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Councillors voted 8-3 to remove the controversial $31 million office block and wharf redevelopment, which has so far cost $6.8 million including land, from the council's long-term council community plan.
They also accepted another recommendation from Cr Doug Brown that the council reconsider all options and move to solve long-term staff accommodation issues as soon as possible.
Chairman Stephen Cairns said after the meeting it was disappointing the project had been "parked", but there were other options, including one he described as "personally very exciting".
He could not divulge further details as it was commercially sensitive to another party, but hoped it could be made public as soon as possible.
"It's likely to be weeks. It shouldn't be months."
Councillors were informed of the option "within" the past week and it had been informally discussed before yesterday's meeting.
When asked by the Otago Daily Times if sites to be considered by the council included the old post office, Carisbrook or the Dowling St car park, Mr Cairns said these were "conceivable" but there had been no talk about possible sites yet.
The council was not working with the Dunedin City Council on finding a new site, he said.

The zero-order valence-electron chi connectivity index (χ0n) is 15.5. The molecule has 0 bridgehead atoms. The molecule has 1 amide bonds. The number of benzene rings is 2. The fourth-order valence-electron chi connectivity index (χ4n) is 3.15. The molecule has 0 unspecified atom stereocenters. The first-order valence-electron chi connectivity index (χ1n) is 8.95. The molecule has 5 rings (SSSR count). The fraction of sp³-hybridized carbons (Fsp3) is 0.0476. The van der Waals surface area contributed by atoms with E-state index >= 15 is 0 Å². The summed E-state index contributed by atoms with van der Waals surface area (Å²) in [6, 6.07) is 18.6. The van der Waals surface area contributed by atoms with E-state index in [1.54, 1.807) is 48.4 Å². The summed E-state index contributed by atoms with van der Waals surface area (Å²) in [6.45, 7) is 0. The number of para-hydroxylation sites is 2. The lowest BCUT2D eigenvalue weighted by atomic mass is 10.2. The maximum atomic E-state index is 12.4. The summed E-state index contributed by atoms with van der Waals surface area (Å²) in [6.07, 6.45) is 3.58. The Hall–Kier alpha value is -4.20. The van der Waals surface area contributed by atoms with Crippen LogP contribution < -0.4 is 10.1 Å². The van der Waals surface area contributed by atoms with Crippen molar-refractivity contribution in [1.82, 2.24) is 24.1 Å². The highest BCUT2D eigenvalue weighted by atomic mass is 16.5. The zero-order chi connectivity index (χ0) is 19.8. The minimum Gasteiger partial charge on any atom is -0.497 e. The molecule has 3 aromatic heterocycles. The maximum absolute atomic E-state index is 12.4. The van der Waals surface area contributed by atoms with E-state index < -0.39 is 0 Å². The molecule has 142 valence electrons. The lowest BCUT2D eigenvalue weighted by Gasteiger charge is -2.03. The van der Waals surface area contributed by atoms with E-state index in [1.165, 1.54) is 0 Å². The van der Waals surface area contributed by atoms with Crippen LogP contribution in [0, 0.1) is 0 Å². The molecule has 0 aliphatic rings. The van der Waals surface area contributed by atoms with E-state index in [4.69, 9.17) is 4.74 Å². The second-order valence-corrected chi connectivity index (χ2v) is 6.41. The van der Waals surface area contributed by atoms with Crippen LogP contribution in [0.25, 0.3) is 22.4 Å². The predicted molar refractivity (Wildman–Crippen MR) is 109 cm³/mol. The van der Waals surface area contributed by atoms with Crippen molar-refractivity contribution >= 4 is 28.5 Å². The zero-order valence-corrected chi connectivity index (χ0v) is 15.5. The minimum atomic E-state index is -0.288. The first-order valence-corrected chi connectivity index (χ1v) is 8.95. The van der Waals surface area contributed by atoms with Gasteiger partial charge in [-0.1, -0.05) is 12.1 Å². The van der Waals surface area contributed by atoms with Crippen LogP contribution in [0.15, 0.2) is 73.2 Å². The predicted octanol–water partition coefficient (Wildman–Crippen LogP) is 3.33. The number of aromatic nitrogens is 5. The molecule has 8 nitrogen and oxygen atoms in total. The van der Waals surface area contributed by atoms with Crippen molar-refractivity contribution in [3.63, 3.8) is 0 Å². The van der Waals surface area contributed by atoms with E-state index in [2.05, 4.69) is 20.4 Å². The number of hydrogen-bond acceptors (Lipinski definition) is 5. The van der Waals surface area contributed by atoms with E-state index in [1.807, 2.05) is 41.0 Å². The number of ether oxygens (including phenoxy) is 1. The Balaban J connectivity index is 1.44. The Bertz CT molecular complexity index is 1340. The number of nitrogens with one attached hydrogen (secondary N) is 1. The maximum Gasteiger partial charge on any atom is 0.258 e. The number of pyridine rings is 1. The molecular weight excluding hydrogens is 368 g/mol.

Yesterday's decision required councillors to adopt a second pre-prepared version of the long-term plan without the building, but including $150,000 annually for building operating costs to provide for additional space, support and associated costs.
Cr Sam Neill said he had been consistently against the building because it was on the wrong site and too expensive.
Cr Duncan Butcher said he "took a bit of affront" at the suggestion councillors had not looked at all options.
They had, and had freely chosen the waterfront site because it met all requirements, he said.
"If we carry on and look at other sites then what is the cost going to be in two years' time?"Cr Gretchen Robertson said she supported the project but thought it would be "arrogant of us" not to step back and listen to what the community had to say, although the harbourside site could still stack up.
Looking at other options would "cost extra" but it was what people wanted the council to do.
Mr Cairns said he was torn between both "camps" as there was no doubt a new building was needed and the council had to be a "master of its own destiny".
However, he supported Cr Brown's motion to look at alternatives as he had "real concerns" about "cost containment" with the waterfront project.